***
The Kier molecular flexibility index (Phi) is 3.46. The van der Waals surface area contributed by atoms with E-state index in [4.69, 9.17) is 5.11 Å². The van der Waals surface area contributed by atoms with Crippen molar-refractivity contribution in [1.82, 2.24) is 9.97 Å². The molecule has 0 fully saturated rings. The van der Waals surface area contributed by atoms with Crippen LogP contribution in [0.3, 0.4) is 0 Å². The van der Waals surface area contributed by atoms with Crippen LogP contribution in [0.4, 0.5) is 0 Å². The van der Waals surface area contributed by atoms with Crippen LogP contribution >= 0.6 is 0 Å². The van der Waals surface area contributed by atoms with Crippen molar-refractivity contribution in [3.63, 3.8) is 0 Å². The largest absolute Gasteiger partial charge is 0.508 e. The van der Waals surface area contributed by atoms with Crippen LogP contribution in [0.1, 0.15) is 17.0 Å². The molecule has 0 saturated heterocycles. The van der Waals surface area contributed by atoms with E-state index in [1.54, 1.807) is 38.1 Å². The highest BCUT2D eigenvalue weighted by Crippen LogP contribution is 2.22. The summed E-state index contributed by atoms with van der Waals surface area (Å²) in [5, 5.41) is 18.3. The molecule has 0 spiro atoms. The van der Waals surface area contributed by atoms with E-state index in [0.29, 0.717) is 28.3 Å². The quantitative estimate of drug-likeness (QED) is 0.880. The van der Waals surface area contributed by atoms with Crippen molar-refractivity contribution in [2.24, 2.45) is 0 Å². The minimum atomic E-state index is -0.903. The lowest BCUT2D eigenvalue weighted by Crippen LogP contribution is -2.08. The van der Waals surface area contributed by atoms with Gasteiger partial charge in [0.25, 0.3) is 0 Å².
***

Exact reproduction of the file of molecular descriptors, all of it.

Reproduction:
The Kier molecular flexibility index (Phi) is 3.46. The van der Waals surface area contributed by atoms with E-state index in [4.69, 9.17) is 5.11 Å². The van der Waals surface area contributed by atoms with Crippen molar-refractivity contribution in [1.82, 2.24) is 9.97 Å². The molecule has 0 fully saturated rings. The van der Waals surface area contributed by atoms with Crippen LogP contribution in [0.3, 0.4) is 0 Å². The van der Waals surface area contributed by atoms with Crippen LogP contribution in [0.4, 0.5) is 0 Å². The van der Waals surface area contributed by atoms with Crippen LogP contribution >= 0.6 is 0 Å². The van der Waals surface area contributed by atoms with Crippen molar-refractivity contribution in [3.63, 3.8) is 0 Å². The largest absolute Gasteiger partial charge is 0.508 e. The van der Waals surface area contributed by atoms with Crippen LogP contribution in [0.1, 0.15) is 17.0 Å². The molecule has 0 saturated heterocycles. The van der Waals surface area contributed by atoms with E-state index in [1.54, 1.807) is 38.1 Å². The highest BCUT2D eigenvalue weighted by Crippen LogP contribution is 2.22. The summed E-state index contributed by atoms with van der Waals surface area (Å²) in [5, 5.41) is 18.3. The molecule has 0 spiro atoms. The van der Waals surface area contributed by atoms with E-state index in [0.29, 0.717) is 28.3 Å². The quantitative estimate of drug-likeness (QED) is 0.880. The van der Waals surface area contributed by atoms with Crippen molar-refractivity contribution in [2.24, 2.45) is 0 Å². The minimum atomic E-state index is -0.903. The lowest BCUT2D eigenvalue weighted by Crippen LogP contribution is -2.08. The van der Waals surface area contributed by atoms with Gasteiger partial charge in [0.25, 0.3) is 0 Å².